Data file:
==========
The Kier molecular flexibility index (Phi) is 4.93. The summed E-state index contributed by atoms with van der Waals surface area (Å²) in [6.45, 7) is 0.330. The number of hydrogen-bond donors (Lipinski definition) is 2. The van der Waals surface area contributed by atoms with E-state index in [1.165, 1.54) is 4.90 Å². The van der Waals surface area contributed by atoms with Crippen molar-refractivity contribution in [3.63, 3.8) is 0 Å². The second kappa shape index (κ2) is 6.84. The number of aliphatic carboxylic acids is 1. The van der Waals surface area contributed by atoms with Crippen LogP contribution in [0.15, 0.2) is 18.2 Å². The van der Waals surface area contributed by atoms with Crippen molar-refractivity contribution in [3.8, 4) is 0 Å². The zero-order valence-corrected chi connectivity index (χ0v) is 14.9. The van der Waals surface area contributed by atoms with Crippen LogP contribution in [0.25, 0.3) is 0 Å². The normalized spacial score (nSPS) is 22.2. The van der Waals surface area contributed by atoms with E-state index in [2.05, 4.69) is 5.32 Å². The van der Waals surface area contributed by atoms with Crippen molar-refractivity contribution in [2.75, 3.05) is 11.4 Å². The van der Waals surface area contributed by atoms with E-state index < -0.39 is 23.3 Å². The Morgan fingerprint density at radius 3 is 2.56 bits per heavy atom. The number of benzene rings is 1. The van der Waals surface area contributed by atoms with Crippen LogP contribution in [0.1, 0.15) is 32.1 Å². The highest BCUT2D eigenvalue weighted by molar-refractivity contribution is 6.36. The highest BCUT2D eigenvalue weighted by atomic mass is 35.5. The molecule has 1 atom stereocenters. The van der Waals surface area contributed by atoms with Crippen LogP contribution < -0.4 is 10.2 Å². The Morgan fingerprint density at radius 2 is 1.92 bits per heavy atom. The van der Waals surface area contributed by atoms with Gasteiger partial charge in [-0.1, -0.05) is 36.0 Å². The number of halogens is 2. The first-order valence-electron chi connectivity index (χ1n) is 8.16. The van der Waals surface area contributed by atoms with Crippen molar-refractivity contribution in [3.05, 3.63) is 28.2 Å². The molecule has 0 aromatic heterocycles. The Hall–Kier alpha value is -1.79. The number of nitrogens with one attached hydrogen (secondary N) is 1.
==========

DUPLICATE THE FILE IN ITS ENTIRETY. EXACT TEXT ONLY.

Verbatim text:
The Kier molecular flexibility index (Phi) is 4.93. The summed E-state index contributed by atoms with van der Waals surface area (Å²) in [6.45, 7) is 0.330. The number of hydrogen-bond donors (Lipinski definition) is 2. The van der Waals surface area contributed by atoms with E-state index in [1.165, 1.54) is 4.90 Å². The van der Waals surface area contributed by atoms with Crippen molar-refractivity contribution in [3.63, 3.8) is 0 Å². The second kappa shape index (κ2) is 6.84. The number of aliphatic carboxylic acids is 1. The van der Waals surface area contributed by atoms with Crippen LogP contribution in [0.15, 0.2) is 18.2 Å². The van der Waals surface area contributed by atoms with Crippen molar-refractivity contribution in [3.8, 4) is 0 Å². The zero-order valence-corrected chi connectivity index (χ0v) is 14.9. The van der Waals surface area contributed by atoms with Crippen LogP contribution in [0.25, 0.3) is 0 Å². The normalized spacial score (nSPS) is 22.2. The van der Waals surface area contributed by atoms with E-state index in [2.05, 4.69) is 5.32 Å². The van der Waals surface area contributed by atoms with Crippen molar-refractivity contribution in [2.75, 3.05) is 11.4 Å². The van der Waals surface area contributed by atoms with E-state index < -0.39 is 23.3 Å². The Morgan fingerprint density at radius 3 is 2.56 bits per heavy atom. The number of benzene rings is 1. The van der Waals surface area contributed by atoms with Crippen LogP contribution in [0.1, 0.15) is 32.1 Å². The highest BCUT2D eigenvalue weighted by molar-refractivity contribution is 6.36. The highest BCUT2D eigenvalue weighted by atomic mass is 35.5. The molecule has 1 atom stereocenters. The van der Waals surface area contributed by atoms with Crippen LogP contribution < -0.4 is 10.2 Å². The Morgan fingerprint density at radius 2 is 1.92 bits per heavy atom. The van der Waals surface area contributed by atoms with Gasteiger partial charge in [-0.1, -0.05) is 36.0 Å². The number of halogens is 2. The first-order valence-electron chi connectivity index (χ1n) is 8.16. The van der Waals surface area contributed by atoms with Crippen molar-refractivity contribution in [3.05, 3.63) is 28.2 Å². The molecule has 0 aromatic heterocycles. The Hall–Kier alpha value is -1.79. The number of nitrogens with one attached hydrogen (secondary N) is 1.